Digital magnification increases the Hitachi’s healthy 12x optical zoom to 24x. Resolution drops quickly as zoom increases, so you’ll want to use it sparingly. Hitachi had the good sense to not include the virtually worthless 96x zoom setting. Digital zoom speed matches that of the optical–too slow.
The Hitachi’s record trigger is actually in the middle of the zoom rocker. This makes zooming and shooting a three-finger affair, which is a unique system that takes some getting used to.
The Hitachi uses an infrared autofocus scheme in lieu of the more common through-the-lens system. It locks in relatively fast, but tends to shimmy around a bit when low light creates a shallow depth of field. As with any camcorder, the only sure-fire results come from staying in manual focus mode. You can enable momentary autofocus with the push of a button if needed.
Thanks to its lens design, the Hitachi can focus at full zoom on objects just 2-3 feet away. This allows you to fill the viewfinder with small objects without moving in super close. You also can achieve the compressed look of a long focal length with small subjects. Other companies call this macro-zoom; Hitachi doesn’t name this valuable feature.
Shutter speeds up to 1/10,000th allow the unit to stop fast-moving action. In addition to normal iris exposure mode, the VM-2600A offers an auto exposure mode that raises shutter speed as high as the lighting conditions will allow (up to 1/250th).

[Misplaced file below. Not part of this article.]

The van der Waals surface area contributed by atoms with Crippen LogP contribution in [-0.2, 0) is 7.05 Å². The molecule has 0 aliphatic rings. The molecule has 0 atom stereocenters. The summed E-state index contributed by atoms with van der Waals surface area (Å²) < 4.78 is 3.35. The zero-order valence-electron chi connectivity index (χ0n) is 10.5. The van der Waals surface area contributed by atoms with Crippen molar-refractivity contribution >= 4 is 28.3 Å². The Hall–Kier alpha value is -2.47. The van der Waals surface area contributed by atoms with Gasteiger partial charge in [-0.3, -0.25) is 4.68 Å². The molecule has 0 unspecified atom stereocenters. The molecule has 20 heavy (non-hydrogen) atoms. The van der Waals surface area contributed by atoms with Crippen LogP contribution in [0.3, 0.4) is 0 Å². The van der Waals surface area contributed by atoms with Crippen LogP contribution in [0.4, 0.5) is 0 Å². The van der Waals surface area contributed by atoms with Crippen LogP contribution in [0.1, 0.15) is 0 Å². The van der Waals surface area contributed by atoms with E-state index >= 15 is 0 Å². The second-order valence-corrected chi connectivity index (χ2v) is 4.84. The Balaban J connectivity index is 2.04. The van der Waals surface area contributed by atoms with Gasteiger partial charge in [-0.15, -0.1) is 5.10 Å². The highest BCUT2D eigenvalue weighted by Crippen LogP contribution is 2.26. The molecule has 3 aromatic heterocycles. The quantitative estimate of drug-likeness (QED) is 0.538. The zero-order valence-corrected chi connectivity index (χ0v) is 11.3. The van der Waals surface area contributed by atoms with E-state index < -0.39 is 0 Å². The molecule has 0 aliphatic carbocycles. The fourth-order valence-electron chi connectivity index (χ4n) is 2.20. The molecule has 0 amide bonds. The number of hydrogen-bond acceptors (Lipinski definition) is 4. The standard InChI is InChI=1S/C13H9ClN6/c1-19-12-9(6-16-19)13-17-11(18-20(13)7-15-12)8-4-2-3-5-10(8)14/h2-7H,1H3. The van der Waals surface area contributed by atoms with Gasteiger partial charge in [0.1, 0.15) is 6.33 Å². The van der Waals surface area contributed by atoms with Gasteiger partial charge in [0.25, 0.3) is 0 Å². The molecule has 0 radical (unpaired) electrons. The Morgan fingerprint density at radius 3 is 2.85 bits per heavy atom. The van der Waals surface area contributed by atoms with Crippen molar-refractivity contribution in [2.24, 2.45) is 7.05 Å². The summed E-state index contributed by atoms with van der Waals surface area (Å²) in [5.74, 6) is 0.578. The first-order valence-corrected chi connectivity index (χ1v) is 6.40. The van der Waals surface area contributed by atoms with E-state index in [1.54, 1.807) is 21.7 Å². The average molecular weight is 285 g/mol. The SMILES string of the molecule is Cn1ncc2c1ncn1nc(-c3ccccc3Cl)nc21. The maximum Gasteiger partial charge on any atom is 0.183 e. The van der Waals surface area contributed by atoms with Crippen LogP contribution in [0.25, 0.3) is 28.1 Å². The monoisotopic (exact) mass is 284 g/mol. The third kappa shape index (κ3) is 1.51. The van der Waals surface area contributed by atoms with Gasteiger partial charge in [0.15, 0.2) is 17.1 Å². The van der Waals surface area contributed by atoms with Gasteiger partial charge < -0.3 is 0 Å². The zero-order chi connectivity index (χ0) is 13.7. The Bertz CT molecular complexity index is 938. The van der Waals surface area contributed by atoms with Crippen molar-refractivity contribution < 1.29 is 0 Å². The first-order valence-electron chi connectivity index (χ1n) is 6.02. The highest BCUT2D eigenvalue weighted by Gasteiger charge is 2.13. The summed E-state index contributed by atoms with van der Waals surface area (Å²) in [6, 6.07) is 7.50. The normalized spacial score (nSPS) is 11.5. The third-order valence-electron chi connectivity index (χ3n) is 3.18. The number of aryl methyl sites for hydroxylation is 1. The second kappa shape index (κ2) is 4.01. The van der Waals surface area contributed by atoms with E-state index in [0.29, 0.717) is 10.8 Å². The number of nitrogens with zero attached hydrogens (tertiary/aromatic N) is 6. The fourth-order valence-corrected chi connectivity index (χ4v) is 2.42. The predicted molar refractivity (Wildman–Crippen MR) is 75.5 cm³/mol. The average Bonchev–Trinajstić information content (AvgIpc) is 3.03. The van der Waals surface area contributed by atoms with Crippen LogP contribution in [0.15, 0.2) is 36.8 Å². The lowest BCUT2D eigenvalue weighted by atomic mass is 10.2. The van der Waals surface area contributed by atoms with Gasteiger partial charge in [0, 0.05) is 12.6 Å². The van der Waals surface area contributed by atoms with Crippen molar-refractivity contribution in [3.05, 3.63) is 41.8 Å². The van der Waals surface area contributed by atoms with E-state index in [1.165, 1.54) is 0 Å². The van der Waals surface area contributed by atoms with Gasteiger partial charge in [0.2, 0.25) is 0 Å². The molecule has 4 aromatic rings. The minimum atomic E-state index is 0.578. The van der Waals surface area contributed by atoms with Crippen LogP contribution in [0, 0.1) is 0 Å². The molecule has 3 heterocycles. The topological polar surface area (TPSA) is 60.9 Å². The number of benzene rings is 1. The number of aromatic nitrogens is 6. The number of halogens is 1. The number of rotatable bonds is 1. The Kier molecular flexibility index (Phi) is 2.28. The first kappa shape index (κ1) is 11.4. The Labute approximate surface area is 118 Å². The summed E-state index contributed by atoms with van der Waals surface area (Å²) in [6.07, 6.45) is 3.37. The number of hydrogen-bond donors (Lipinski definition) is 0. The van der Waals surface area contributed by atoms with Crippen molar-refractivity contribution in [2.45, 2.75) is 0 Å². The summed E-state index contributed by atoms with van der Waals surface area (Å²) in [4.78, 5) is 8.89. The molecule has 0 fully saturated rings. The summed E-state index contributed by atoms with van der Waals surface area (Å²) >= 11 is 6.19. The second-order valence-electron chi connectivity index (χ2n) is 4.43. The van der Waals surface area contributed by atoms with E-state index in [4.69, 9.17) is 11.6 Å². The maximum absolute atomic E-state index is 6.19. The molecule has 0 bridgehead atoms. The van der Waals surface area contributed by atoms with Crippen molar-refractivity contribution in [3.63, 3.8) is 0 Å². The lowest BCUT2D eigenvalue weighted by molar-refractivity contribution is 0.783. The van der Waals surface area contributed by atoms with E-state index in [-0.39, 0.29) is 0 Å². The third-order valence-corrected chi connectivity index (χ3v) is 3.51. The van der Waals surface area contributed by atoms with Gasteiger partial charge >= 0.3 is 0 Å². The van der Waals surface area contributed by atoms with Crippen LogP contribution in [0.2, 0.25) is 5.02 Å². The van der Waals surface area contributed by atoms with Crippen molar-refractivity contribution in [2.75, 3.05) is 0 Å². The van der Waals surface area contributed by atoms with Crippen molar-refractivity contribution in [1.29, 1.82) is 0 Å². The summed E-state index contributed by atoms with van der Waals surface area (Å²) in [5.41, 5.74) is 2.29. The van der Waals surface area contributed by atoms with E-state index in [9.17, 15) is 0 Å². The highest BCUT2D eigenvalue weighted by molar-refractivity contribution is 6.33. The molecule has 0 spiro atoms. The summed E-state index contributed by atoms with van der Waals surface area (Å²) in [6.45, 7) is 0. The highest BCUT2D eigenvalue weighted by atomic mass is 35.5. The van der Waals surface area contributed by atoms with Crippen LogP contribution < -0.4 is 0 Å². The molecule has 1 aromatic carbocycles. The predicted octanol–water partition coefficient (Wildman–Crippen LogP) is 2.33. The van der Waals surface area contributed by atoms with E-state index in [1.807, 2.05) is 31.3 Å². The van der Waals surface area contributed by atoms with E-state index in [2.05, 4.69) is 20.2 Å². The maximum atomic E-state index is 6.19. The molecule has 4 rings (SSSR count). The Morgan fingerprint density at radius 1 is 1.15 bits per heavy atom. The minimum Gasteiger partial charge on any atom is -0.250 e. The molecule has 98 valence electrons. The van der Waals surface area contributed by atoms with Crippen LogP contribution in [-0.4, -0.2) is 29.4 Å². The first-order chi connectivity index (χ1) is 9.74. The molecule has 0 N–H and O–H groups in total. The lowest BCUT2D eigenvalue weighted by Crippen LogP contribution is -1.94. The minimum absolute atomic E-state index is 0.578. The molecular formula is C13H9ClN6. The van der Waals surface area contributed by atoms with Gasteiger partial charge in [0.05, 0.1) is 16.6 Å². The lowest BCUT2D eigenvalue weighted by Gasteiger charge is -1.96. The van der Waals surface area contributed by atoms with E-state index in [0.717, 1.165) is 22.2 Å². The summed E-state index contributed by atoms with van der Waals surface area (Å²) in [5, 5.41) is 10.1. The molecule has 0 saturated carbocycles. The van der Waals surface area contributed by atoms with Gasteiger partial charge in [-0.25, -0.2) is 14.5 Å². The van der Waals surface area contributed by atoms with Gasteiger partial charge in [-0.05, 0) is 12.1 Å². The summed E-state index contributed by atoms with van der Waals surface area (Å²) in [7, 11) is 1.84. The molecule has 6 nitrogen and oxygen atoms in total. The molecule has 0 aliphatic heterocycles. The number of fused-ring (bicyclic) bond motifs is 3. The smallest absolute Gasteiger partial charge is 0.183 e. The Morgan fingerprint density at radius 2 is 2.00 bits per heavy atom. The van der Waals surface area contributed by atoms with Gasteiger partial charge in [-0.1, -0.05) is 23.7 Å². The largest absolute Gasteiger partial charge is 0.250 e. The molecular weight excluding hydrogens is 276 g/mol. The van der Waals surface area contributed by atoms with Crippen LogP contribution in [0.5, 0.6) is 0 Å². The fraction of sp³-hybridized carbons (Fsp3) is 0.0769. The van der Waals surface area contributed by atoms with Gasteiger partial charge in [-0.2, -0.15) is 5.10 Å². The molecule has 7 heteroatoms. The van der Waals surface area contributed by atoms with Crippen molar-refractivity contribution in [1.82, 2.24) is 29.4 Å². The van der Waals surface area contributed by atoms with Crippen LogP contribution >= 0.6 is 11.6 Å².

The VM-2600A has no manual iris control. Instead, the unit has a backlight button which increases overall exposure, and a low light button that increases electrical gain. The latter offers a relatively mild boost in image brightness, with a pretty stiff penalty in noise. Otherwise, the VM-2600’s image is largely noise-free in adequate light.
A two-page alphanumeric titler allows you to overlay text on your video image. The Hitachi’s titler offers no color choices or transitions; you get basic, white titles more suitable for slating important info to tape than wowing an audience.
A self timer/time lapse button allows you to get in on the action, as well as compress lengthy events. The trigger-linked fade works on both audio and video. Unfortunately, there’s no way to execute a fade without starting or stopping recording.
Audio and video dub will take signals either from the camcorder or from the A/V inputs. Unlike many VHS-family units, the Hitachi will stay in the video dub mode for any number of edits. This feature makes for simple, instant music videos.
Just record a favorite song all the way through, rewind to the top and put the camcorder in video dub mode. Listening with headphones, you can then insert short snippets of video in time with the music. Sure beats cuing the tape and entering video dub mode again after every shot.
The built-in mike sits way out front under the lens, picking up very good audio. A wind position reduces the roaring effects of wind, but I found it quite drastic in bass reduction. The resulting sound is thin and edgy. You’re better off waiting until it stops blowing. For situations that demand an external mike, the VM-2600A boasts a mike input jack.